Ronen Koresh began making dances in Philadelphia long before it seemed all the cool choreographers were coming to the United States by way of a kibbutz. The Israeli arrived in New York in 1983, studied with Alvin Ailey and formed his own company in 1991. Saturday night, Koresh Dance finally made its District debut at the Lansburgh Theatre, co-presented by the Washington Performing Arts Society and CityDance.
Koresh’s movement, dominated by big flat-footed, crossover unison steps, has obvious Israeli folk influences. A debt to Martha Graham is clear, too, particularly in the fierce contractions that rock the dancers’ shoulders forward and back. (Koresh is a former member of Batsheva, the Israeli dance company Graham co-founded.) Trouble is, in the nearly three decades that Koresh has been living in Philadelphia, many other Israelis — among them Sharon Eyal and Zvi Gotheiner — have become known for working in a similar vernacular and have created dances that plumb greater depths when it comes to both choreography and concepts.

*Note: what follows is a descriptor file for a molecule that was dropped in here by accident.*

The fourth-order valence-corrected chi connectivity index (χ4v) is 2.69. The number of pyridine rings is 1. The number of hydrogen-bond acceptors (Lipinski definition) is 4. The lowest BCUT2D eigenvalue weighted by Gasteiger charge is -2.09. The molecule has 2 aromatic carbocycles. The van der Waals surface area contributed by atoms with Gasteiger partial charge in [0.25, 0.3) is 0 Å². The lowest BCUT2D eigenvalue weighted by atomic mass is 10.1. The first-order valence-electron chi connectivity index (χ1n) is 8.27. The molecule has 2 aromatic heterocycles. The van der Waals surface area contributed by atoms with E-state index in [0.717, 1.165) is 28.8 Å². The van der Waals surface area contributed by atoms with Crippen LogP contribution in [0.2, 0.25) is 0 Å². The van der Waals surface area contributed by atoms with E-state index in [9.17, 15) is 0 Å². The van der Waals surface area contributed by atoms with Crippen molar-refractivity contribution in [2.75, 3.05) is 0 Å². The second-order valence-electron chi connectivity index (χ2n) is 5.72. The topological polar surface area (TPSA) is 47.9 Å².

Saturday’s program featured 14 short Koresh works, plus an excerpt from a longer piece performed by CityDance students. Rapid-fire style kept the night moving but also gave it the air of a showcase rather than a thoughtfully constructed evening of contemporary dance. After opening with a series of folk-inspired ensemble dances, Koresh threw in a series of quirky duets, some of which were quite amusing, then closed out the first half with a serious angst-driven number that was performed periously close to a “Black Swan” parody.
The program flowed a bit better after intermission. Koresh recruits strong dancers and coaches them to move together despite their varied body types. Two petite women kept up with a massive Joe Cotler in an athletic trio; and Micah Geyer, a former tapper, and Melissa Rector, Koresh’s 40-something company veteran, executed a striking duet. The program closed with its most distinct work and, not coincidentally, its longest. Ravel’s iconic “Bolero” unspooled with the most variety of movement and pairings. The dancers crossed the stage prancing like Andalusian horses, and later grabbed partners to tango. Had “Bolero” been the only piece that closed with a thigh-slapping folk sequence, it would have been a stunner. Instead, “Bolero” provided a solid closing for a compilation album put out by a genre pioneer.
Ritzel is a freelance writer.